The Substance of Consciousness
In The Substance of Consciousness: A Comprehensive Defense of Contemporary Substance Dualism, two philosophers deliver a unique and powerful defense of contemporary substance dualism, which makes the claim that the human person is an embodied fundamental, immaterial, and unifying substance. Multidisciplinary in scope, the book explores areas of philosophy, cognitive science, neuroscience, and the sociology of mind-body beliefs.
The authors present the most comprehensive, up-to-date, and rigorous non-edited work on substance dualism in the field, as well as a detailed history of how property and substance dualism have been presented and evaluated over the last 150 years. Alongside developing new and updated positive arguments for substance dualism, they also discuss key metaphysical notions and distinctions that inform the examination of substance dualism and its alternatives.
"This book is a tour de force on the topic of consciousness. The authors offer a depth of analysis that interacts with the latest and best work on this topic in recent years."
- Joshua Rasmussen, Associate Professor of Philosophy,
Azusa Pacific University
The Conscious Mind Unified: A Fundamental Theory of the Bodily Soul
The first book-length argument for the reality of the human soul from the philosophy and neuroscience of the unity of consciousness.
Consciousness research is at an impasse. The hard problem of consciousness—explaining the existence of consciousness from non-conscious reality—and the binding and unity problems—explaining how unified consciousness arises from the parts of a system—remain as difficult to solve as ever. In The Conscious Mind Unified, Brandon Rickabaugh reveals the source of these problems as the assumption that subjects of consciousness are comprised of distinct parts, such as the brain, the body, or computational neural networks.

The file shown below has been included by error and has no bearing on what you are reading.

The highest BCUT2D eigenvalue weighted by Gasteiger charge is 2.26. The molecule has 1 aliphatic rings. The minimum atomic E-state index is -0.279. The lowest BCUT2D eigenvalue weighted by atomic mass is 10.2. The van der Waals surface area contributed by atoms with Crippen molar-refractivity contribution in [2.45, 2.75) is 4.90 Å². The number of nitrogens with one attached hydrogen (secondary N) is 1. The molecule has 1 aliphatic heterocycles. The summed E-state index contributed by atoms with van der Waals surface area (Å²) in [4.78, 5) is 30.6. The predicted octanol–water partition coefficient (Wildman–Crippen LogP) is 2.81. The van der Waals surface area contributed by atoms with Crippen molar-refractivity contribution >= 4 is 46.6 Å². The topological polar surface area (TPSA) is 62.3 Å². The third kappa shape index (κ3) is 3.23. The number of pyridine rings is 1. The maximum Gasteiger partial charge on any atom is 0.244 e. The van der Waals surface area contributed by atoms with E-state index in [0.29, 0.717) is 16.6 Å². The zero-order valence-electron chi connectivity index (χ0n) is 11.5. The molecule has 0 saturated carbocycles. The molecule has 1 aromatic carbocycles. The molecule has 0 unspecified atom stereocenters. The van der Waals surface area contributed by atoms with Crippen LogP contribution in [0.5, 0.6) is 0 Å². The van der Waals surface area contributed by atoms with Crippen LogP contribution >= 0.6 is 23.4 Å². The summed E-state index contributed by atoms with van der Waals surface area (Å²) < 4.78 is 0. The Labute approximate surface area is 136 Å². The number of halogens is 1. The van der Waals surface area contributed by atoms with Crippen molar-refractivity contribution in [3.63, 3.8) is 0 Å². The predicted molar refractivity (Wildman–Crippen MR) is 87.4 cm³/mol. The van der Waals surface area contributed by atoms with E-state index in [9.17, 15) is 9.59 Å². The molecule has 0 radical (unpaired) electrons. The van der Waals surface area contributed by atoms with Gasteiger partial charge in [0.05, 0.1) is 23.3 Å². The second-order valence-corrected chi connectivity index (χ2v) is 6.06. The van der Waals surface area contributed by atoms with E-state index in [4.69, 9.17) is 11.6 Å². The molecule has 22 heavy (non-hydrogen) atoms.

Through examining the philosophy and neuroscience of consciousness, and computer science, Rickabaugh reveals the inability of the major naturalist perspectives—physicalism, panpsychism, and emergentism—to explain the subject of phenomenally unified consciousness. Rickabaugh offers an alternative path: the most viable route is the paradigm of contemporary substance dualism, where conscious entities are deeply integrated immaterial substances or bodily souls, transcending conventional brain, body, and neural network boundaries.
What is Consciousness? A New Introduction to the Philosophy of Mind
The fundamental nature of conscious beings is the most crucial issue of the twenty-first century. Yet, there is little work on the nature of consciousness and subjects of consciousness from a robustly informed Christian perspective. What is Consciousness? offers an introduction to the philosophy of mind from a contemporary analytic and analytic phenomenological perspective that takes core Christian ideas and doctrines seriously.
While all leading introductions to the philosophy of mind ignore or fail to take seriously the significant contemporary work defending traditional Christian views (e.g., substance dualism and hylomorphism), this text gives these views their due attention.
Each chapter addresses the most significant primary readings for each subject, including research in neuroscience, psychology, and computer science.